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Ronald Reagan’s ‘A Time For Choosing’ Is 50 Years Old Today: Does It Hold Up?


October 27, 1964. The Saint Louis Cardinals had just beaten the New York Yankees in seven games to win the World Series. “I Want to Hold Your Hand” by The Beatles was the number-one song of the year. In politics, Arizona Republican Barry Goldwater was one week away from an electoral thumping at the hands of Lyndon B. Johnson in the presidential election.

President Johnson’s campaign had likely scored the knockout blow with his campaign’s famous, perhaps infamous, Daisy television ad. A young girl is seen plucking petals from a daisy just prior to a nuclear mushroom cloud exploding, implying that Goldwater was reckless and dangerous. Later in life, Goldwater opined that this ad started the barrage of personal attack ads that became standard operating procedure in political campaigns.

The Goldwater campaign and the Republicans needed something. That something came in the form of Ronald Reagan’s landmark televised address, which would become known as “A Time for Choosing.” As we mark the 50th anniversary of the address, it is appropriate to reflect on its content and significance.

The overarching significance of the speech is that it set the stage for Reagan’s later political success and outlined his core political philosophy of limited government. Even beyond the generalities of the proper relationship between the citizen and the state, it is amazing how the actual details of the issues Reagan discussed are still relevant today.

Consider the finances of the federal government. Reagan noted that the federal government had not balanced a budget in 28 of the past 34 years and maintained deficit spending of $17 million per day. This predicament should sound very familiar to the contemporary observer. Our current 2014 projected federal deficit spending is $1.33 billion per day. Adjusted for inflation, our debt rises ten times faster per day, every day, than in 1964.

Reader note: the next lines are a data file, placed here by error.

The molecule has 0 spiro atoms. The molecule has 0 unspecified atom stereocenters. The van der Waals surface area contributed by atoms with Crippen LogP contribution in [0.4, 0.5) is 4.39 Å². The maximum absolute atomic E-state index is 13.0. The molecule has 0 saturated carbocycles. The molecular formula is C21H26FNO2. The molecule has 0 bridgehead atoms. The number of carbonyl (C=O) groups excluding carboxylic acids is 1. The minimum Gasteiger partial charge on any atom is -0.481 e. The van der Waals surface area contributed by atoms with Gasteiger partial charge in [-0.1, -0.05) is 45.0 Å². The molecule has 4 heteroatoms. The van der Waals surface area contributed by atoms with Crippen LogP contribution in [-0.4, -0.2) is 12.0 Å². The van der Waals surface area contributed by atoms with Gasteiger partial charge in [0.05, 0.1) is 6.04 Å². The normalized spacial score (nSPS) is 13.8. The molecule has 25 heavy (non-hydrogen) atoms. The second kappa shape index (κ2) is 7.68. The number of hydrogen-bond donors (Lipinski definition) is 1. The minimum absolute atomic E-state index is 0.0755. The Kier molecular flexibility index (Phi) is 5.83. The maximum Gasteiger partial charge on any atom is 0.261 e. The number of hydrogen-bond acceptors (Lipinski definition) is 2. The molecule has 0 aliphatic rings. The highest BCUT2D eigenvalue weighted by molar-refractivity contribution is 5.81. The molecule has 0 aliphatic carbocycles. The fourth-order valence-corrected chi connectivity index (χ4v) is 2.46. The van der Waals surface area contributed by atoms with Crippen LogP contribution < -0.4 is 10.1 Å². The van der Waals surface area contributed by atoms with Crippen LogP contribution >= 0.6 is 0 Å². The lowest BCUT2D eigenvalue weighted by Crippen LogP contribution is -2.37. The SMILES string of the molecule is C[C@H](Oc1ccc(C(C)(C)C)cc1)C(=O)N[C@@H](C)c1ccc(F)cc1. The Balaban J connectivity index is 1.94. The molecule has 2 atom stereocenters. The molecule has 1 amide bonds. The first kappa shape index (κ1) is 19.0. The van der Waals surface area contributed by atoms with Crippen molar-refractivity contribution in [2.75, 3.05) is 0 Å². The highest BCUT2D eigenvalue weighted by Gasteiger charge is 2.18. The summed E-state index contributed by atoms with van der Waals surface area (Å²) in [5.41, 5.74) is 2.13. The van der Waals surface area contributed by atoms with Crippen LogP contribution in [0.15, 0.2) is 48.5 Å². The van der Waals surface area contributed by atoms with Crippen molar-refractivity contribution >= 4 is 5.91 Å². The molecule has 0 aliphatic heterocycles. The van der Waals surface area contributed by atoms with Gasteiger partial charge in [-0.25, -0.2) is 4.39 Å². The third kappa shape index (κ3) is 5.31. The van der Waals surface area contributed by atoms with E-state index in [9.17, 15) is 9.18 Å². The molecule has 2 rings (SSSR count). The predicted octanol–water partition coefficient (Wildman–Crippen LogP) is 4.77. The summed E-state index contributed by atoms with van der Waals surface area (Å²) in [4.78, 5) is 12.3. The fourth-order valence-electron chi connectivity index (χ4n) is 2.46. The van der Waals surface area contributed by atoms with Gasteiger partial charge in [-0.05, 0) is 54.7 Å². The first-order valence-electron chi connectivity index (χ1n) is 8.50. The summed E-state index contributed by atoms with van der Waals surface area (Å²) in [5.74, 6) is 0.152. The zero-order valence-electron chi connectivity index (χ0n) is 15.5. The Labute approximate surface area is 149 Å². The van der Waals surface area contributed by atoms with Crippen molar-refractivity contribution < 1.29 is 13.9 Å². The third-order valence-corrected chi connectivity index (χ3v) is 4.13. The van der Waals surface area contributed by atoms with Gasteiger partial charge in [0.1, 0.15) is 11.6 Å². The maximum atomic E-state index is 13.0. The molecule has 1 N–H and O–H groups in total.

From 2008 to 2012, the U.S. federal government posted yearly deficits in excess of $1 trillion. Never in our history have we been so fiscally unbalanced. Even at the height of World War II, our highest yearly deficit did not reach the $1 trillion threshold in 2014 dollars. Reagan also discussed our national debt: after all, deficits are simply a pathway to debt. In 1964, our cumulative national debt stood at $316 billion . At the end of 2014, we will be carrying nearly $18 trillion in debt. Adjusted for inflation, our per-person debt is nearly four and a half times what it was in 1964.

Our debt is not a function of too little money flowing into the federal coffers. Federal receipts are at an all-time high. When adjusted for inflation, per-person receipts are more than double what they were in 1964. Washington’s ability to rake in more and more money is not shared by the American family, which has seen its real income fall every year since 2007. It is no wonder that Gallup recently found that Americans believe the federal government wastes 51 cents of every dollar it spends.

Beyond the pragmatic matter of fiscal mismanagement, Reagan used the address to highlight larger issues in the political discourse of the day, which are still a matter of great importance now. Key concepts such as the balance of freedom versus security and limitations to state authority over the citizens are woven throughout the speech.

Reagan cited the founders when he noted that a government can’t control things without controlling people and that controlling people requires force and coercion.